Now take a look around. Where is your smartphone? If you’re a typical American, it’s within 5 feet of you, regardless of the time of day. It may be in your hand while you read these words on its bright face.

Seventy-seven percent of Americans now own a smartphone. (Ninety-five percent own a cell phone of some kind.) The same people who eschew cigarettes because of their health risks might not think twice about driving down a highway at 60 miles per hour with their eyes locked on a tiny screen. We sleep with our phones beside us. They’re often the last thing we see before closing our eyes and the first thing we reach for in the morning.

The average American adult spends more than three hours engaging with his or her smartphone every day.

“The iPhone is only 10 years old,” says Larry Rosen, PhD, author of iDisorder and coauthor of The Distracted Mind. “In that time, we’ve gone from excitement to obsession.”

This obsession comes with significant costs to our health, relationships, cognition, and mood — and at the expense of fully experiencing our lives.

Will we look back someday at our screen infatuation with disbelief, as we do now with smoking, and shake our heads at historical images of restaurant tables full of people staring at the devices in their hands? Or will our captivation with ever-more sophisticated devices continue to blind us to the fact that they aren’t really connecting us to anything but the screens themselves?

Even though our phones are cleverly designed to capture our attention, we can choose how much of our time we give them.


How to Break Free of Tech Addiction

In the 1950s and ’60s, smoking was ubiquitous in American culture ­— cigarettes in offices, cigarettes in restaurants, cigarettes on airplanes, and even in hospitals. Yet when we look back at images from that era, we’re shocked that something so obviously toxic was not just widely accepted but actively promoted as the pinnacle of sophistication, not to mention a handy tool for weight management. What were we thinking?

Now take a look around. Where is your smartphone? If you’re a typical American, it’s within 5 feet of you, regardless of the time of day. It may be in your hand while you read these words on its bright face.

Seventy-seven percent of Americans now own a smartphone. (Ninety-five percent own a cell phone of some kind.) The same people who eschew cigarettes because of their health risks might not think twice about driving down a highway at 60 miles per hour with their eyes locked on a tiny screen. We sleep with our phones beside us. They’re often the last thing we see before closing our eyes and the first thing we reach for in the morning.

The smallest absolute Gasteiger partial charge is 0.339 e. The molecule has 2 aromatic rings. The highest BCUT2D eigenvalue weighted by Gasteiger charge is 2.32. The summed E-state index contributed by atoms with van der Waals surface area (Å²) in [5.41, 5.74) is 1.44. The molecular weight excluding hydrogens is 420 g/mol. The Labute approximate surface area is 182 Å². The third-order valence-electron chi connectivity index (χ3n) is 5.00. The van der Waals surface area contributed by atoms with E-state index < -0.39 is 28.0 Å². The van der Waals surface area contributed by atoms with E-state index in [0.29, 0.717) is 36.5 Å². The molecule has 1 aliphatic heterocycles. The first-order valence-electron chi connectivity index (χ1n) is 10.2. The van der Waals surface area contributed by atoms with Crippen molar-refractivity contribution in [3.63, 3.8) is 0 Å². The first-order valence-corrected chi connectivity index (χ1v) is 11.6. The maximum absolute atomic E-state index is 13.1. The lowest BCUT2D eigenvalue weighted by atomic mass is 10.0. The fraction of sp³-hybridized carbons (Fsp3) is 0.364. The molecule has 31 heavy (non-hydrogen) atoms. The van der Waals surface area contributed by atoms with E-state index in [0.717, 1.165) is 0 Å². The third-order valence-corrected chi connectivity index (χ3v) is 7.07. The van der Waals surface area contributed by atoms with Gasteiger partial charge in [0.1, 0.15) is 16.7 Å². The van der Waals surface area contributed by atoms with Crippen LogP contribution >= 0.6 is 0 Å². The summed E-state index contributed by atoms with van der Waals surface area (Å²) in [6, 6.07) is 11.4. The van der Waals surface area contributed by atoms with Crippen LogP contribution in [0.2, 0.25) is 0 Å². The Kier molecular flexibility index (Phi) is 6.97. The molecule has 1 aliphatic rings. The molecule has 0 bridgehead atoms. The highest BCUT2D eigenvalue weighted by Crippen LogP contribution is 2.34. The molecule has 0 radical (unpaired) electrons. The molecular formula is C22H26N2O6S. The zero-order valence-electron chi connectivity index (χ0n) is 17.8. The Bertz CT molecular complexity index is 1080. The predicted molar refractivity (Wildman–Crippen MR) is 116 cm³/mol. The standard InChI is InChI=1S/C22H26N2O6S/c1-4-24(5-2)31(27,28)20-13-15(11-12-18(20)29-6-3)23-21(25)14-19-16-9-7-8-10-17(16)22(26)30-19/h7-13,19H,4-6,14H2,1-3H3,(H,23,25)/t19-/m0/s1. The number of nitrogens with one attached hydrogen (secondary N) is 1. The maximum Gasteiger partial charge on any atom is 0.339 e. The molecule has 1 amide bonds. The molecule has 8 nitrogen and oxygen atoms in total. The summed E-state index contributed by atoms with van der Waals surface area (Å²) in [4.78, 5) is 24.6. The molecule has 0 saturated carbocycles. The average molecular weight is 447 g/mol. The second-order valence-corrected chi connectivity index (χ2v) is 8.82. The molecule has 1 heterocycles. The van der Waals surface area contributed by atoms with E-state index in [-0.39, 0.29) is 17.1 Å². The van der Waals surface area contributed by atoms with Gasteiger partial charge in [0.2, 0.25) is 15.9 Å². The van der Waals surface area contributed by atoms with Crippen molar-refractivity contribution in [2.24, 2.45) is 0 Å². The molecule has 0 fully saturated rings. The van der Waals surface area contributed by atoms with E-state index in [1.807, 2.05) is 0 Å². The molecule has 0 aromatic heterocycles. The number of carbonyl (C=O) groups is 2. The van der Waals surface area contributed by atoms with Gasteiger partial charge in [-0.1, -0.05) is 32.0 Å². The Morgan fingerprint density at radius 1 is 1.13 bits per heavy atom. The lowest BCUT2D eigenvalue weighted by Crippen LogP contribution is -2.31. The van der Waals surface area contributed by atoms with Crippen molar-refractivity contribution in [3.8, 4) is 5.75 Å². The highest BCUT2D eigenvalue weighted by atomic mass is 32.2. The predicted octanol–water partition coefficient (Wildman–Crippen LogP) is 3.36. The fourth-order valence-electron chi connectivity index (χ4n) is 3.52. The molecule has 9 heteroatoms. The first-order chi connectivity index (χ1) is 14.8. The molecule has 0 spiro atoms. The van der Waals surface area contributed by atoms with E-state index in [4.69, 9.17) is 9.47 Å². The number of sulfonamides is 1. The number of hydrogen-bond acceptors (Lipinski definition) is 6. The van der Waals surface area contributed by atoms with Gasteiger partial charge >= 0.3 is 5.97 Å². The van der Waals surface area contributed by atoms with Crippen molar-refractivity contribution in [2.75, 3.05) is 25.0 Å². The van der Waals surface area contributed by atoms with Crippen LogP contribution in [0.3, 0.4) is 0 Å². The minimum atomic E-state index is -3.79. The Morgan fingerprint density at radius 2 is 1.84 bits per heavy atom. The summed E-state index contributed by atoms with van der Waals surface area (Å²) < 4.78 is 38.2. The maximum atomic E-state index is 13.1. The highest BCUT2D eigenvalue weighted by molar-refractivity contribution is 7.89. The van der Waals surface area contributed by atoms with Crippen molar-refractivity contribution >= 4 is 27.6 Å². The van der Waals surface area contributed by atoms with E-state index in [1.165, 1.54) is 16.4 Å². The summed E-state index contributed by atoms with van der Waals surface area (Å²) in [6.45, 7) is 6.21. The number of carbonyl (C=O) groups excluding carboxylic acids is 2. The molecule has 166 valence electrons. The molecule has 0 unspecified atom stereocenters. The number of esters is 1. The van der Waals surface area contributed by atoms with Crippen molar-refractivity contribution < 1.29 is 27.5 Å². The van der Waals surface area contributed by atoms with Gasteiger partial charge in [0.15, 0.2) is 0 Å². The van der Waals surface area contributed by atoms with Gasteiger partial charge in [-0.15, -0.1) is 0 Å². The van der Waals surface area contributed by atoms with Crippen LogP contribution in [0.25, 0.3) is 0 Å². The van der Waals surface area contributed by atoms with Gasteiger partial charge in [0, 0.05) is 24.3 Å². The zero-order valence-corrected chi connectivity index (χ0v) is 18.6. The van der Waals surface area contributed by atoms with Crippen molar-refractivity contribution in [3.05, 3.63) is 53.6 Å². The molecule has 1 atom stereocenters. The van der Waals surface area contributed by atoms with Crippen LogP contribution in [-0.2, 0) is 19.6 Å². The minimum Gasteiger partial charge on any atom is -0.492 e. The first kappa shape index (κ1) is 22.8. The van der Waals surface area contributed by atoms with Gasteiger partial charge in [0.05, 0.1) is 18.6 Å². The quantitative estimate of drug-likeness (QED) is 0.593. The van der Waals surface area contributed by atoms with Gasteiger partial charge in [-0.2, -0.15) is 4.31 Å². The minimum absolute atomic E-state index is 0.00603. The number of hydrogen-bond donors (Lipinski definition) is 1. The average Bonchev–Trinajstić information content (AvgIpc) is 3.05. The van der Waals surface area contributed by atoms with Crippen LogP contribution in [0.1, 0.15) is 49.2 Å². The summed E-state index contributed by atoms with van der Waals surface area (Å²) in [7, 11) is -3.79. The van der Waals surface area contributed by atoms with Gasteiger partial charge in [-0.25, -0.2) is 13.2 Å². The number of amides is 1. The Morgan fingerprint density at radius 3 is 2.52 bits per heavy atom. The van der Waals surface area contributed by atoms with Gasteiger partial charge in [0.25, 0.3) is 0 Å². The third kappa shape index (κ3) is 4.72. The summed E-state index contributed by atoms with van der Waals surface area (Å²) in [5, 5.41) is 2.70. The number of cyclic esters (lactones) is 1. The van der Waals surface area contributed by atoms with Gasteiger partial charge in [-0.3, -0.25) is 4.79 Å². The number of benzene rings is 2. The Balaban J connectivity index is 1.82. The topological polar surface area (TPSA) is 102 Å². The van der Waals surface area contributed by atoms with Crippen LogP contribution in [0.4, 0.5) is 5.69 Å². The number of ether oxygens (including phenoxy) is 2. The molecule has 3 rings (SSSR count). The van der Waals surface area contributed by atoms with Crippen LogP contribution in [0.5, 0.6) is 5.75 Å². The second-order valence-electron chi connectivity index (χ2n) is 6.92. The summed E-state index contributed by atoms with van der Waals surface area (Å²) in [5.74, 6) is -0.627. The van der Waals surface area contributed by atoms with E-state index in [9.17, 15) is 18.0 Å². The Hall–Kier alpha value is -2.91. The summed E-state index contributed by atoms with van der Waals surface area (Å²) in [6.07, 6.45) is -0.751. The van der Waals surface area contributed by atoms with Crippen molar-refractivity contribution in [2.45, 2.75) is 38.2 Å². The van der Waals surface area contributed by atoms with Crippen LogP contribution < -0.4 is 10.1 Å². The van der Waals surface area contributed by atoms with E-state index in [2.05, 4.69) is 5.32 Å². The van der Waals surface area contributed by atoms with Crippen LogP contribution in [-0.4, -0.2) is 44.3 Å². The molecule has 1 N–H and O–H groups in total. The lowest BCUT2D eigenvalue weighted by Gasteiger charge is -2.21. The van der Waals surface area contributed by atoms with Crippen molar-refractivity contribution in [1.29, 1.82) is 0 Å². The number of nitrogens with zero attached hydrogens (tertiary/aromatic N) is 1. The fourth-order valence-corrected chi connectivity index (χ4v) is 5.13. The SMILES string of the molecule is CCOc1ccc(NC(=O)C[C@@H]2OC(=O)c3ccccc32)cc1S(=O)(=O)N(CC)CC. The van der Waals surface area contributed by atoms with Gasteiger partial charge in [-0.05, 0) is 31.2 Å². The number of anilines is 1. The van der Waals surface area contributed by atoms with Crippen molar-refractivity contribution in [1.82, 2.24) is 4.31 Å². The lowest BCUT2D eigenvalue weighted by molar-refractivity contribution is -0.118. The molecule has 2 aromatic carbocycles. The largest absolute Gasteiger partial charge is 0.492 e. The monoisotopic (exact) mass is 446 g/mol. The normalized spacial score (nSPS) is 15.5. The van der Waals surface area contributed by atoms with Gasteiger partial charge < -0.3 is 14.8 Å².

The average American adult spends more than three hours engaging with his or her smartphone every day.

“The iPhone is only 10 years old,” says Larry Rosen, PhD, author of iDisorder and coauthor of The Distracted Mind. “In that time, we’ve gone from excitement to obsession.”

This obsession comes with significant costs to our health, relationships, cognition, and mood — and at the expense of fully experiencing our lives.

Will we look back someday at our screen infatuation with disbelief, as we do now with smoking, and shake our heads at historical images of restaurant tables full of people staring at the devices in their hands? Or will our captivation with ever-more sophisticated devices continue to blind us to the fact that they aren’t really connecting us to anything but the screens themselves?

Even though our phones are cleverly designed to capture our attention, we can choose how much of our time we give them.


How to Break Free of Tech Addiction

In the 1950s and ’60s, smoking was ubiquitous in American culture ­— cigarettes in offices, cigarettes in restaurants, cigarettes on airplanes, and even in hospitals. Yet when we look back at images from that era, we’re shocked that something so obviously toxic was not just widely accepted but actively promoted as the pinnacle of sophistication, not to mention a handy tool for weight management. What were we thinking?